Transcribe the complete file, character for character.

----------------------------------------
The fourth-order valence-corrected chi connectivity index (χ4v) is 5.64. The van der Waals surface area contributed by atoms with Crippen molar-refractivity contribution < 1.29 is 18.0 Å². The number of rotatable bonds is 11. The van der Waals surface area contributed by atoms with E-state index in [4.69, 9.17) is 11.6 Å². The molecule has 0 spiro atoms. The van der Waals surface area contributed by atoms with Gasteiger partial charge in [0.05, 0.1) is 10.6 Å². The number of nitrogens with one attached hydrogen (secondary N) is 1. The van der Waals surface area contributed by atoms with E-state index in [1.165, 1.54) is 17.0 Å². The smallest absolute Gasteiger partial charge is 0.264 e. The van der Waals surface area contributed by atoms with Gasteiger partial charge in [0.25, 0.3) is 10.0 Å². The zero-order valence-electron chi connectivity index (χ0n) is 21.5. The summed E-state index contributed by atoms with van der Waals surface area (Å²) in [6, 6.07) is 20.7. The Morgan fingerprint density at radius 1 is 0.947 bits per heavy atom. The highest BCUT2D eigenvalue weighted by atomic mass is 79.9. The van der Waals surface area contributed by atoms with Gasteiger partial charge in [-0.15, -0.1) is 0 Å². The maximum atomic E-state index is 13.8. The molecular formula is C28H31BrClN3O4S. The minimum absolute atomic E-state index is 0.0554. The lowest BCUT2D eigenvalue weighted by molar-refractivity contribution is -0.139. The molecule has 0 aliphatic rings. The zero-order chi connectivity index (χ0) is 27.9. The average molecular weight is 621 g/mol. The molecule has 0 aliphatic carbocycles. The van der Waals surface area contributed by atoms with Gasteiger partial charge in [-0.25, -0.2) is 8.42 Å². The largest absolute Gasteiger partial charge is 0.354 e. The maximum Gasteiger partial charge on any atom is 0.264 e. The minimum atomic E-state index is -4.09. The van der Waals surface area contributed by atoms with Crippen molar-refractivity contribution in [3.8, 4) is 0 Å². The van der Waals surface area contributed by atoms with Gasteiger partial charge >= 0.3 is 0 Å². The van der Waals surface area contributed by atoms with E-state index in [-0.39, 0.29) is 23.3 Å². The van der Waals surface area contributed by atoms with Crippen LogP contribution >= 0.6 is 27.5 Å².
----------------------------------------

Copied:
The fourth-order valence-corrected chi connectivity index (χ4v) is 5.64. The van der Waals surface area contributed by atoms with Crippen molar-refractivity contribution < 1.29 is 18.0 Å². The number of rotatable bonds is 11. The van der Waals surface area contributed by atoms with E-state index in [4.69, 9.17) is 11.6 Å². The molecule has 0 spiro atoms. The van der Waals surface area contributed by atoms with Gasteiger partial charge in [0.05, 0.1) is 10.6 Å². The number of nitrogens with one attached hydrogen (secondary N) is 1. The van der Waals surface area contributed by atoms with E-state index in [1.165, 1.54) is 17.0 Å². The smallest absolute Gasteiger partial charge is 0.264 e. The van der Waals surface area contributed by atoms with Gasteiger partial charge in [0.25, 0.3) is 10.0 Å². The zero-order valence-electron chi connectivity index (χ0n) is 21.5. The summed E-state index contributed by atoms with van der Waals surface area (Å²) in [6, 6.07) is 20.7. The Morgan fingerprint density at radius 1 is 0.947 bits per heavy atom. The highest BCUT2D eigenvalue weighted by atomic mass is 79.9. The van der Waals surface area contributed by atoms with Gasteiger partial charge in [-0.15, -0.1) is 0 Å². The maximum atomic E-state index is 13.8. The molecular formula is C28H31BrClN3O4S. The minimum absolute atomic E-state index is 0.0554. The lowest BCUT2D eigenvalue weighted by molar-refractivity contribution is -0.139. The molecule has 0 aliphatic rings. The zero-order chi connectivity index (χ0) is 27.9. The average molecular weight is 621 g/mol. The molecule has 0 aliphatic carbocycles. The van der Waals surface area contributed by atoms with Gasteiger partial charge in [-0.25, -0.2) is 8.42 Å². The largest absolute Gasteiger partial charge is 0.354 e. The maximum Gasteiger partial charge on any atom is 0.264 e. The minimum atomic E-state index is -4.09. The van der Waals surface area contributed by atoms with Crippen molar-refractivity contribution in [3.8, 4) is 0 Å². The van der Waals surface area contributed by atoms with Gasteiger partial charge >= 0.3 is 0 Å². The van der Waals surface area contributed by atoms with E-state index in [-0.39, 0.29) is 23.3 Å². The van der Waals surface area contributed by atoms with Crippen LogP contribution >= 0.6 is 27.5 Å².